842, 847. But this Court has held that “mandatory detention under Section 1226(c) may violate
an alien’s [procedural] due process rights if the alien is held for an unreasonably long period.”
Frederick v. Feeley, No. 19-CV-6060, 2019 WL 1959485, at *2 (W.D.N.Y. May 2, 2019); see
generally Velasco Lopez v. Decker, 978 F.3d 842 (2d Cir. 2020). To determine whether an alien’s
procedural due process rights have been violated as a result of his continued detention under
Section 1226, the Court first evaluates whether the “alien [has been] held for an unreasonably long
period.” Frederick, 2019 WL 1959485, at *2; see also Hemans v. Searls, No. 18-CV-1154, 2019
WL 955353, at *5 (W.D.N.Y. Feb. 27, 2019). If the alien has been detained for an unreasonably
long period, the Court proceeds to analyze whether the alien has received sufficient process to
justify such detention. Hemans, 2019 WL 955353, at *5.
Applying this standard, Petitioner is entitled to a bond hearing. First, Petitioner’s detention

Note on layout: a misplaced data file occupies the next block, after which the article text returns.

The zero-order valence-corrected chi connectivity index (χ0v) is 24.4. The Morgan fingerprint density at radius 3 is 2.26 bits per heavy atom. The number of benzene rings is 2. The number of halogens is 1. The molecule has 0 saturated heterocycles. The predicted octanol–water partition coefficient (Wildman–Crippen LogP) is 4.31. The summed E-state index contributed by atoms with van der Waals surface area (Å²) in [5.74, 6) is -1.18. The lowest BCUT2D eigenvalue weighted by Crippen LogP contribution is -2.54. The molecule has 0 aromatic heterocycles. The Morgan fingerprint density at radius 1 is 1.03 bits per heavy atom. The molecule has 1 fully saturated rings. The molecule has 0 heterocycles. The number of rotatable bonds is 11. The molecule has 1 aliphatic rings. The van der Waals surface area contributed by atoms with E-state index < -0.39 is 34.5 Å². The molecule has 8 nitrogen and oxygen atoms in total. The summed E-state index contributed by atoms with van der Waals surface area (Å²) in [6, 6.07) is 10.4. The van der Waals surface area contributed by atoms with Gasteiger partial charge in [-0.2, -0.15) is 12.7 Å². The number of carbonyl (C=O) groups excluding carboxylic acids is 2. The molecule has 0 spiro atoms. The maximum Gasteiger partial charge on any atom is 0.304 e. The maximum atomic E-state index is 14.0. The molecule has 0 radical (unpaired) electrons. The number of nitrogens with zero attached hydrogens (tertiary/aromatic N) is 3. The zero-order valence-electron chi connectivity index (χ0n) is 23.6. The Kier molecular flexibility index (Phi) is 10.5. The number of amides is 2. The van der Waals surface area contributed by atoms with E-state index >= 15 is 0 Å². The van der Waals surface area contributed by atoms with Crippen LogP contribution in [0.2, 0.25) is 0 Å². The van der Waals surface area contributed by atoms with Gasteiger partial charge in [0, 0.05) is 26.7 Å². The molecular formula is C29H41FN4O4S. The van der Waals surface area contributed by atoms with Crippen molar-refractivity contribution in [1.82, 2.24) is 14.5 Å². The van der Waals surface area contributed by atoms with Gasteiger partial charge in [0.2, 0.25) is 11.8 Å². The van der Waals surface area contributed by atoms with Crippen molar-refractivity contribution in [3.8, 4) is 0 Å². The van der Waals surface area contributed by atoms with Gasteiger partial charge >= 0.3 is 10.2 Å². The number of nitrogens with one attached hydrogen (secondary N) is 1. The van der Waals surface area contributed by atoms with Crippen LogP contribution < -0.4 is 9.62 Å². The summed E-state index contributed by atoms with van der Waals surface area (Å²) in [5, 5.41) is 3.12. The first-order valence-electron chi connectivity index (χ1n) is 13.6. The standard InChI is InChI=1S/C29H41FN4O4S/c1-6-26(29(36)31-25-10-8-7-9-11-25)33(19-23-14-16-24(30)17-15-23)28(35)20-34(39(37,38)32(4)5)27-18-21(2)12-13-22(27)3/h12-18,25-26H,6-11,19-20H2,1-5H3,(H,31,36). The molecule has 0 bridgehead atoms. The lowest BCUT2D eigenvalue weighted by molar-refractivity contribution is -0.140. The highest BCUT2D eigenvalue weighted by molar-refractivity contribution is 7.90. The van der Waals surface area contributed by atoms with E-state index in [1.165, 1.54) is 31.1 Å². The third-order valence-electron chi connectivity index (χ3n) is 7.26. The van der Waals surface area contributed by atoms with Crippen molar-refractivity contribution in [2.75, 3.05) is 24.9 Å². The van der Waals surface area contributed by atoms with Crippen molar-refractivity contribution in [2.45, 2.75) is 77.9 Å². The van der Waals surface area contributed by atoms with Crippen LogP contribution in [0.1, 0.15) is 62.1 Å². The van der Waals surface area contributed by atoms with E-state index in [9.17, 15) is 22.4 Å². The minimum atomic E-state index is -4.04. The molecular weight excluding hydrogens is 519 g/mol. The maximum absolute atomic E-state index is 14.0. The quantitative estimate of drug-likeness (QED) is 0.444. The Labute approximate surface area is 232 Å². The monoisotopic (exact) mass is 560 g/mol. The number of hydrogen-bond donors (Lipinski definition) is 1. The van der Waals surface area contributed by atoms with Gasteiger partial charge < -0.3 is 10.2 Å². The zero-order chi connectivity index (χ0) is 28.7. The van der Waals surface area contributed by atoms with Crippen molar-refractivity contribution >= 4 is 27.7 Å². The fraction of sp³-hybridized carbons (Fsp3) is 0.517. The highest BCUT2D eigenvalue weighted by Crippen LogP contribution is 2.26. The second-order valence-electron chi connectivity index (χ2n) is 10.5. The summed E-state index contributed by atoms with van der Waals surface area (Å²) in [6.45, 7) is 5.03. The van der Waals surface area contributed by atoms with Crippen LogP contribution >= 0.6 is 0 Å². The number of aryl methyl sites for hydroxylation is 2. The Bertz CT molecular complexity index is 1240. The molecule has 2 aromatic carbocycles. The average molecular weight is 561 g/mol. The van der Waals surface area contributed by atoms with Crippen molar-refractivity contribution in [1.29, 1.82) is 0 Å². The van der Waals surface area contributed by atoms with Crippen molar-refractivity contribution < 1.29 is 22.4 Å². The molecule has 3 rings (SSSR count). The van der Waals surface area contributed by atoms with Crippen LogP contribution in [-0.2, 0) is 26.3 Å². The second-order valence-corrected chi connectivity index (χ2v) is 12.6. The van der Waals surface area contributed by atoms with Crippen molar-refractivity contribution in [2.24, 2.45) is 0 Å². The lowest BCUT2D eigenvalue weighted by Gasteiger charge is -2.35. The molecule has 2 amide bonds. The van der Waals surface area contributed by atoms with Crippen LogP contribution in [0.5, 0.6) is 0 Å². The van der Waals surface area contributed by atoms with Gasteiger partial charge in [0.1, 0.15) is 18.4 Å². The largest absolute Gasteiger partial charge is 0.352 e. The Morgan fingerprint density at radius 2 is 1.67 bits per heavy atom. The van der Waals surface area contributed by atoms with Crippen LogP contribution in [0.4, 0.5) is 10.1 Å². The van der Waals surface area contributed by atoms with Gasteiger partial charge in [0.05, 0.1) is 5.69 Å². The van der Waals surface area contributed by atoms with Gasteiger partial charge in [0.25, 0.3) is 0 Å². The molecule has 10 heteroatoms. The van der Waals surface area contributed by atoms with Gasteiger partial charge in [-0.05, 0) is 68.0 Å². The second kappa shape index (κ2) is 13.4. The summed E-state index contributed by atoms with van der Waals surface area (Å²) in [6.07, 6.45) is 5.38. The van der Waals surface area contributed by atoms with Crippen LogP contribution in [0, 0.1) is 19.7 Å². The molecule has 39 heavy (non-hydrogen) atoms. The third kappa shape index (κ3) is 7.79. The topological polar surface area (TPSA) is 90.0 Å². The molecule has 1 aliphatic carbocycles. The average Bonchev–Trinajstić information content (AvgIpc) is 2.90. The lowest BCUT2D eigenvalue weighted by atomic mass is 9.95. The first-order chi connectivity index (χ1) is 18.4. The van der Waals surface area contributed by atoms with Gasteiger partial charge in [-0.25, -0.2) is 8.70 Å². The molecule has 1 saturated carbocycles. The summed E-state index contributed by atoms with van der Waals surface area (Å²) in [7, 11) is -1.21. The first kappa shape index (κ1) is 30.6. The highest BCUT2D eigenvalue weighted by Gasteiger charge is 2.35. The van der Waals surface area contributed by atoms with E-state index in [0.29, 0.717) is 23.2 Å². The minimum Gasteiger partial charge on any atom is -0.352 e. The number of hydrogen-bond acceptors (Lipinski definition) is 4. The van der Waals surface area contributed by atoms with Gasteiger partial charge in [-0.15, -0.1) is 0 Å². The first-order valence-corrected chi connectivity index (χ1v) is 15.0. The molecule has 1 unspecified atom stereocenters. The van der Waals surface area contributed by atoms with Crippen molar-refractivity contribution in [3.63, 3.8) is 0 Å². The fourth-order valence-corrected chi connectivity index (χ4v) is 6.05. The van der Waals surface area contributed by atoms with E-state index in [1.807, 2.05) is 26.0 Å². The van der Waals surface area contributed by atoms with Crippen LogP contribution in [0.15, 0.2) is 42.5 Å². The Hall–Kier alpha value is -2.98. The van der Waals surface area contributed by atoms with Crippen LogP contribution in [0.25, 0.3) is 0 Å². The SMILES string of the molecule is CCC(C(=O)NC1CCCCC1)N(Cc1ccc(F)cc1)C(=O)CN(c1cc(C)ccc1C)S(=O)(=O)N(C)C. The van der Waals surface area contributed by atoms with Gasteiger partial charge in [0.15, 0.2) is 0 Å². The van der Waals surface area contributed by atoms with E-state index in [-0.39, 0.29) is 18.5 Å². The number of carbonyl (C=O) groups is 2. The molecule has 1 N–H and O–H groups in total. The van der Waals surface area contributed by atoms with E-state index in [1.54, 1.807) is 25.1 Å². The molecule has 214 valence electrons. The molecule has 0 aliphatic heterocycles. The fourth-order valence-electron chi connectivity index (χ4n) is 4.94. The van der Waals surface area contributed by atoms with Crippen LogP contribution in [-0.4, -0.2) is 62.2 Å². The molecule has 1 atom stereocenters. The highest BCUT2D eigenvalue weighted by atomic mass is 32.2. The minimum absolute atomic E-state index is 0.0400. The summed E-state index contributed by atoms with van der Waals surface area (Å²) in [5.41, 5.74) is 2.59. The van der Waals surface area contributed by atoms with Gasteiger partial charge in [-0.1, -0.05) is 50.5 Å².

has been unreasonably prolonged: he has been detained for over twelve months. See, e.g., Fremont
v. Barr, No. 18-CV-1128, 2019 WL 1471006, at *4 (W.D.N.Y. Apr. 3, 2019) (collecting cases and
noting that, after twelve months, courts “become extremely wary of permitting continued custody
absent a bond hearing”). Furthermore, Petitioner cannot be faulted for the delays attendant to the
normal administrative and appeals process, as he has not abused the processes available to him or
otherwise maliciously delayed proceedings. See Hechavarria, 891 F.3d at 56 n.6 (distinguishing
between aliens who have “substantially prolonged [their] stay by abusing the processes provided
to [them]” and those who have “simply made use of the statutorily permitted appeals process”);
Brissett v. Decker, 324 F. Supp. 3d 444, 453 (S.D.N.Y. 2018) (concluding that pursuit of relief
from removal “does not, in itself, undermine a claim that detention is unreasonably prolonged”).
Case 6:22-cv-06109-FPG Document 6 Filed 08/01/22 Page 4 of 5
Accordingly, Petitioner’s detention has been unreasonably prolonged, and he has passed the first
Second, Petitioner has not received sufficient process to justify his continued detention, as
he has not received a bond hearing at which the government bears the burden of proving by clear
and convincing evidence that continued detention is justified. See Velasco Lopez, 978 F.3d at 85556.
In short, because Petitioner’s detention has been unreasonably prolonged, and because he